Considering planting sweet potatoes in pots or containers? For those with limited space, container gardening is a fantastic option. In this guide, seasoned gardening expert Sarah Hyde will walk you through an organized approach to yield bountiful sweet potatoes from your containers.
The Allure of Sweet Potatoes
Sweet potatoes are not only delicious but also a nutritious addition to your garden. Apart from providing healthful starches, they come with tasty and visually appealing leaves. While they’re often seen sprawling as ground cover in gardens, many aren’t aware that these versatile plants can flourish even in containers. Be it in spacious raised beds or simply large pots, sweet potatoes are adaptable.
First-Time Container Grower? Here’s What to Do
If it’s your first venture into growing sweet potatoes in containers, there’s a systematic approach to ensure your gardening success. Gather your supplies and brace yourself for an exciting cultivation experience.
Step 1a: Sourcing Sweet Potato Slips
Instead of seeds, sweet potatoes propagate from what we call “slips,” which are essentially plant cuttings. A single slip has the potential to mature into a plant yielding multiple pounds of sweet potatoes, contingent on its variety, growing environment, and harvesting period.
Being quite delicate, slips can deteriorate quickly, making their acquisition slightly more challenging than other starter plants. Often, when you receive them, they might seem like a frail stem with droopy leaves. Despite their fragile appearance, the majority of these slips will flourish when planted.
Before you set your heart on planting, ensure you’ve allotted enough time to find the right slips. There are several avenues to obtain them, but it’s essential to plan. Depending on your container or planting volume, a few slips might suffice. It’s always wise to procure some extra slips to compensate for any that might rot or desiccate before planting – a common occurrence.
Because of their fragile nature, garden centers don’t always keep slips readily in stock. It’s a good strategy to ring up garden centers early in the season to inquire about the availability and anticipated stock date of fresh slips. Most slip cultivators hold off shipping until the threat of frost has passed in the target location to ensure the slips aren’t harmed by icy conditions.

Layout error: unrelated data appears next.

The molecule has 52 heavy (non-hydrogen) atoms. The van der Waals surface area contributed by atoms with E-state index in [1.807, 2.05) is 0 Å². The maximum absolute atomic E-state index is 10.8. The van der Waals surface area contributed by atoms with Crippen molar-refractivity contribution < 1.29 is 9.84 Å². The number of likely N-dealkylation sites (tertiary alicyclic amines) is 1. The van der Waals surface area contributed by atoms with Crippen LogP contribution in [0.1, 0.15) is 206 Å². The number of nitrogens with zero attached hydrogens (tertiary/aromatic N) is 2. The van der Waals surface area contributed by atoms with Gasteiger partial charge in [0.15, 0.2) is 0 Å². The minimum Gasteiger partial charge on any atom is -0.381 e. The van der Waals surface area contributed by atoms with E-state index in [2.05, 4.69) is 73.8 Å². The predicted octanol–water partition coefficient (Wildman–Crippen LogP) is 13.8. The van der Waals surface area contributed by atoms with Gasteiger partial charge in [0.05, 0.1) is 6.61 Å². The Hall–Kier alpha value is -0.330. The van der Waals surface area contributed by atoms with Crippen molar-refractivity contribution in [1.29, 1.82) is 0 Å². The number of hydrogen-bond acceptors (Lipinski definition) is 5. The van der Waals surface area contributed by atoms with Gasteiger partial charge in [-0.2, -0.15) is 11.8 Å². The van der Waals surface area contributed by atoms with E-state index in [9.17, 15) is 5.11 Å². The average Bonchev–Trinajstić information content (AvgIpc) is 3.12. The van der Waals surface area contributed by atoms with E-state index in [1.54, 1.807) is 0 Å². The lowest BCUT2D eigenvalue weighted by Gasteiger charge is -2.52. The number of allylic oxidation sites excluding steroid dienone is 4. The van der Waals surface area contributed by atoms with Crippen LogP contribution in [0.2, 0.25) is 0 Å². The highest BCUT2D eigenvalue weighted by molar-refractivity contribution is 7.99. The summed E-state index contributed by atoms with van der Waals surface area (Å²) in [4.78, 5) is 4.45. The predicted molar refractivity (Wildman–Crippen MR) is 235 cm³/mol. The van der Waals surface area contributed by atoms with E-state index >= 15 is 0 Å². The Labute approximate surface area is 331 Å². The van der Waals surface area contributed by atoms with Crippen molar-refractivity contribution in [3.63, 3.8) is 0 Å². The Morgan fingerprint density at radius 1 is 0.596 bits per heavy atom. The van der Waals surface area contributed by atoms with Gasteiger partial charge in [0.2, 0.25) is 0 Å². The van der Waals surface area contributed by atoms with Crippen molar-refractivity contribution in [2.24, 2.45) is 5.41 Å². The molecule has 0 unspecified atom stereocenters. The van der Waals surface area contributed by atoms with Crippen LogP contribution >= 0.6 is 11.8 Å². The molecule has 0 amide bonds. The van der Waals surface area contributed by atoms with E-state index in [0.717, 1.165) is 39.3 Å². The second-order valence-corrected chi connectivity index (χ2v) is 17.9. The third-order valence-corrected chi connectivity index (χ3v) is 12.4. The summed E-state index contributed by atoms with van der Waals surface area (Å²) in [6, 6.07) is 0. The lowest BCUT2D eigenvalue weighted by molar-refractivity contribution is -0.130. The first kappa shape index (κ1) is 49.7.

Consider placing an order for slips early in the spring from online seed or nursery retailers. The sooner you purchase, the more variety options you’ll have and potentially more flexibility in the shipping date. If an order minimum surpasses what you need, think about splitting the order with a fellow gardener.
While last-minute online slip purchases are feasible, the reliability and quality from certain vendors might be questionable. Some sellers on platforms like Etsy or Amazon offer slips, but this route might present risks concerning the slip’s origin, quality, and potential disease exposure.
Step 1b: Cultivating Your Personal Slips
Considering planting only a handful of sweet potato plants? Consider producing your slips. This venture begins early in the spring, indoors, where it’s warm and sunlit. Ensure you allocate the necessary space to this endeavor.
Initiate the process by planting a mature sweet potato in a medium devoid of soil. Let it bud. Treat it as you would any indoor plant. While numerous online tutorials demonstrate sprouting in water, be mindful that if the water becomes cloudy, replacing it might not be the most pleasant experience. Both soilless media and water are viable methods; opt for what suits your indoor environment.
After a few months, these buds will evolve into slips. Once they sport 2-3 leaves, trim these sprouts. They can then be positioned in water or a soil-free medium until they’re fit to be moved outdoors.
A word of caution: procuring sweet potatoes from regular grocery stores might pose a challenge. They might have undergone treatments to deter sprouting.
Step 2: Securing an Appropriate Container
Sweet potatoes have a penchant for burrowing deep into the soil. Consequently, you’ll require a container that’s at least 12” in depth and spans 2 feet in width for every plant. Anything less voluminous might curtail your harvest.
It’s imperative that your chosen container ensures good drainage. This could be via holes at its base or through well-draining soil in raised beds. Such drainage is quintessential for the tubers’ health. Ideally, nurture one plant per container.
Step 3: Integrate Fertilizer with Organic Substrate
Sweet potatoes have an appetite for nutrients, which necessitates the addition of a balanced vegetable fertilizer, preferably one with a ratio of 10-10-10. If you’re opting for organic fertilizers, note that their N-P-K numbers are typically lower, like 2-2-2 or 5-5-5, meaning they offer a reduced nutrient concentration per pound.
Considering this, you might need to replenish with organic fertilizers once or twice over the growing period to assure your crop gets ample nutrients. Always adhere to the manufacturer’s guidelines on the package regarding application frequency and amount.
Step 4: Promptly Plant Your Slips
Plant your sweet potato slips only when you’re certain the frost threat has subsided. If you’re procuring slips via shipment, they likely won’t be dispatched before this period. For those nurturing their own slips, ensure you snip them no more than a day before planting. This gives the trimmed stem some time to dry before being planted.
Upon receiving or prepping your slips, waste no time in setting them in the soil. The journey, especially if shipped, might have taken a toll on them. A quick and thorough watering can revitalize them. While some might seem on the brink of expiring, most will rally after a few seemingly precarious days.